Europe as a pawn
The availability of growing volumes of US LNG is reassuring for gas users in Europe, especially those nations highly dependent on pipeline deliveries from Gazprom of Russia. Heightened tensions between Russia and the West in recent months have brought the issue of European gas supply security more sharply into focus.
To date relatively few Sabine Pass cargoes have made it to Europe, and Russian pipeline flows have continued uninterrupted. The strong Asian market, where LNG imports command a premium, remains the primary destination for the rising number of US export cargoes.
For its part, Russia would like to boost gas deliveries to Europe, including through the planned new Nord Stream 2 pipeline which would provide an additional flow bypassing Ukraine as a transit country. President Trump is set against the plan, pointing out to his European allies that US LNG will be able to offset any diminution in supplies caused by the absence of Nord Stream 2, providing a secure alternative supply to the region in the process.
The US threat of extending the latest regime of anti-Russia sanctions to companies supplying materials for Nord Stream 2 has been raised. In addition, the US administration has hinted it might be willing to relax any threatened tariff restrictions for those European trading partners willing to veto Nord Stream 2. For its part Gazprom is sticking to its line that its piped gas will remain cheaper for European consumers than US LNG, irrespective of any Ukraine transit fees that may arise.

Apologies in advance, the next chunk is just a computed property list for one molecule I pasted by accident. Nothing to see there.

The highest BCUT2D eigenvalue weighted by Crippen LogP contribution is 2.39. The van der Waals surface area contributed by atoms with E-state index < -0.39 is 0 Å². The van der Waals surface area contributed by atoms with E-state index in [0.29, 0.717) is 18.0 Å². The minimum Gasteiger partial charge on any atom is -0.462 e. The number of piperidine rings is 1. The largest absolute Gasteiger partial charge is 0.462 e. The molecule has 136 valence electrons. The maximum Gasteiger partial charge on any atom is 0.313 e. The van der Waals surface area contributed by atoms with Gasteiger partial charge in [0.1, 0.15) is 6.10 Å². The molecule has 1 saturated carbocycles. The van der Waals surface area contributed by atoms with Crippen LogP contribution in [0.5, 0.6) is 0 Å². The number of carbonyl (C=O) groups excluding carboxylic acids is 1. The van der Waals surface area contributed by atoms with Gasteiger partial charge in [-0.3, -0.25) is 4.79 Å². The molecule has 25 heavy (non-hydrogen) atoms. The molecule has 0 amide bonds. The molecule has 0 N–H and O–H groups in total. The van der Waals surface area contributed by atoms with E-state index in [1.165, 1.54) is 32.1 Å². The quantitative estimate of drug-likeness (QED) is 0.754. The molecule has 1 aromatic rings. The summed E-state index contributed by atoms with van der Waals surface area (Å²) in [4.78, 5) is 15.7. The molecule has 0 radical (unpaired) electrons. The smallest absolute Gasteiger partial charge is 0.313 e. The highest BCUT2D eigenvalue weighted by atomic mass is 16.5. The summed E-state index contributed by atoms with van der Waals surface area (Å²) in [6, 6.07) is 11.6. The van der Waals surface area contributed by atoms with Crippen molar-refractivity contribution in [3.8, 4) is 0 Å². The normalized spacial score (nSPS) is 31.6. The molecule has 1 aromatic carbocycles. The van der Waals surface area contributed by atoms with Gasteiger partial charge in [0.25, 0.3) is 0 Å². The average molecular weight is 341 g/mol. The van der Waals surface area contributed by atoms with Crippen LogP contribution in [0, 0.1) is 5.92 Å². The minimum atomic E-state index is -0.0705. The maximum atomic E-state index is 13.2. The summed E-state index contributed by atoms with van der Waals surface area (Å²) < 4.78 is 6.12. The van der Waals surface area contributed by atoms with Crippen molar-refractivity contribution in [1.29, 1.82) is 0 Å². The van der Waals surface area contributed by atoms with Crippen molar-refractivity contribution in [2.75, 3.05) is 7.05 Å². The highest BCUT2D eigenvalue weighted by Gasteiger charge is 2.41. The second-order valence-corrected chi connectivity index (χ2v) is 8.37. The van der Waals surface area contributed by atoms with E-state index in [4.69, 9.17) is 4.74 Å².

In the meantime, European buyers continue to sign preliminary agreements for long-term gas supplies from the developers of second-wave US LNG projects that are continuing to press ahead with their initiatives. For example, Italy’s Edison and Galp of Portugal, along with BP and Shell, have signed up for an aggregate 6 mta of the output that Venture Global plans to make available at its new export terminal earmarked for Calcasieu Pass in Louisiana.
Asia trade balancer
President Trump believes the US is getting a raw deal in its general trade arrangements with the major Asian economies. Trade flows are imbalanced, with imports of goods from Asia far outweighing exports to the region, and the US administration points out that these imports enter the country with no surcharges and destroy American jobs.
Donald Trump has reacted to the situation by threatening steep tariffs on a range of Asian imports, implementing campaign promises to redress the trade balance and protect jobs in the process.
Asia’s top energy consumers – China, Japan, Korea and India – have been quick to respond to the US threat, suggesting in recent weeks that increased imports of US LNG would be one way to bring more balance to transpacific trade flows. The rapidly rising demand for LNG imports in countries like China and India feeds into this scenario.
The offers of increased purchases of US LNG have helped quieten nerves, prompting joint communiques on upcoming negotiations that will seek to develop workable solutions. These, in turn, have eased trade tensions and lifted stock markets in the US and Asia, not least the share prices of those companies bringing, and attempting to bring, new US liquefaction plants onstream.
The threat of a US trade war with the major Asian economies has done more than anything else in recent years to boost the prospects for FIDs on US second-wave LNG export projects.